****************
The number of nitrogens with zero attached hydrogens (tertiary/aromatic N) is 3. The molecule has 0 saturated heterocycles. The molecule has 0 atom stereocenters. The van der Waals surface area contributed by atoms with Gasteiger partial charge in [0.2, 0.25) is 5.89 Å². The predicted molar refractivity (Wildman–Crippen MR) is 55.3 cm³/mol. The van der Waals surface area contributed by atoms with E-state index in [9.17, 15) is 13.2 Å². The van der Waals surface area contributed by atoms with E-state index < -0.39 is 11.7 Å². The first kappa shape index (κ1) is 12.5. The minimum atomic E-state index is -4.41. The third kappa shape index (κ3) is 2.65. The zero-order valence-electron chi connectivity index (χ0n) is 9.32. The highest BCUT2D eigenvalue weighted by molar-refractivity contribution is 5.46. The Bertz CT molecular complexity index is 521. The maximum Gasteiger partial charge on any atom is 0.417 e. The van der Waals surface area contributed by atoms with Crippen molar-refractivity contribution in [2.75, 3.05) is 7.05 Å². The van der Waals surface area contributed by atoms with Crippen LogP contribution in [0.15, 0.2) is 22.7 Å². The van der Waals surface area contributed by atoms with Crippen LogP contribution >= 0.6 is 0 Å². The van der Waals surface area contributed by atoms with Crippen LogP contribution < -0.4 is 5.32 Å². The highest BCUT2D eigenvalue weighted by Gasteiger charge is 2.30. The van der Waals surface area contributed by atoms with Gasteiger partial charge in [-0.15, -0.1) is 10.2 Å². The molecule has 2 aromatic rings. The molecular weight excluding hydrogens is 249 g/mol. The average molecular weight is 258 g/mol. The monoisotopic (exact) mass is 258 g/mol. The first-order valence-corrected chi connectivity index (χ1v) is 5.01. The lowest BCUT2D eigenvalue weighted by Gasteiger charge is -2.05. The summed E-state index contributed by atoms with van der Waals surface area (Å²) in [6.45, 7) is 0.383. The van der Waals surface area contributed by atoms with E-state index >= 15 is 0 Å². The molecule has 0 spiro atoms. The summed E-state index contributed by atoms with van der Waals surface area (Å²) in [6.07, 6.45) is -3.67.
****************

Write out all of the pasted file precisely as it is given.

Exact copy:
The number of nitrogens with zero attached hydrogens (tertiary/aromatic N) is 3. The molecule has 0 saturated heterocycles. The molecule has 0 atom stereocenters. The van der Waals surface area contributed by atoms with Gasteiger partial charge in [0.2, 0.25) is 5.89 Å². The predicted molar refractivity (Wildman–Crippen MR) is 55.3 cm³/mol. The van der Waals surface area contributed by atoms with E-state index in [9.17, 15) is 13.2 Å². The van der Waals surface area contributed by atoms with E-state index < -0.39 is 11.7 Å². The first kappa shape index (κ1) is 12.5. The minimum atomic E-state index is -4.41. The third kappa shape index (κ3) is 2.65. The zero-order valence-electron chi connectivity index (χ0n) is 9.32. The highest BCUT2D eigenvalue weighted by molar-refractivity contribution is 5.46. The Bertz CT molecular complexity index is 521. The maximum Gasteiger partial charge on any atom is 0.417 e. The van der Waals surface area contributed by atoms with Crippen molar-refractivity contribution in [2.75, 3.05) is 7.05 Å². The van der Waals surface area contributed by atoms with Crippen LogP contribution in [0.15, 0.2) is 22.7 Å². The van der Waals surface area contributed by atoms with Crippen LogP contribution >= 0.6 is 0 Å². The van der Waals surface area contributed by atoms with Crippen LogP contribution < -0.4 is 5.32 Å². The highest BCUT2D eigenvalue weighted by Gasteiger charge is 2.30. The van der Waals surface area contributed by atoms with Gasteiger partial charge in [-0.15, -0.1) is 10.2 Å². The molecule has 2 aromatic rings. The molecular weight excluding hydrogens is 249 g/mol. The average molecular weight is 258 g/mol. The monoisotopic (exact) mass is 258 g/mol. The first-order valence-corrected chi connectivity index (χ1v) is 5.01. The lowest BCUT2D eigenvalue weighted by Gasteiger charge is -2.05. The summed E-state index contributed by atoms with van der Waals surface area (Å²) in [6.45, 7) is 0.383. The van der Waals surface area contributed by atoms with E-state index >= 15 is 0 Å². The molecule has 0 spiro atoms. The summed E-state index contributed by atoms with van der Waals surface area (Å²) in [6.07, 6.45) is -3.67.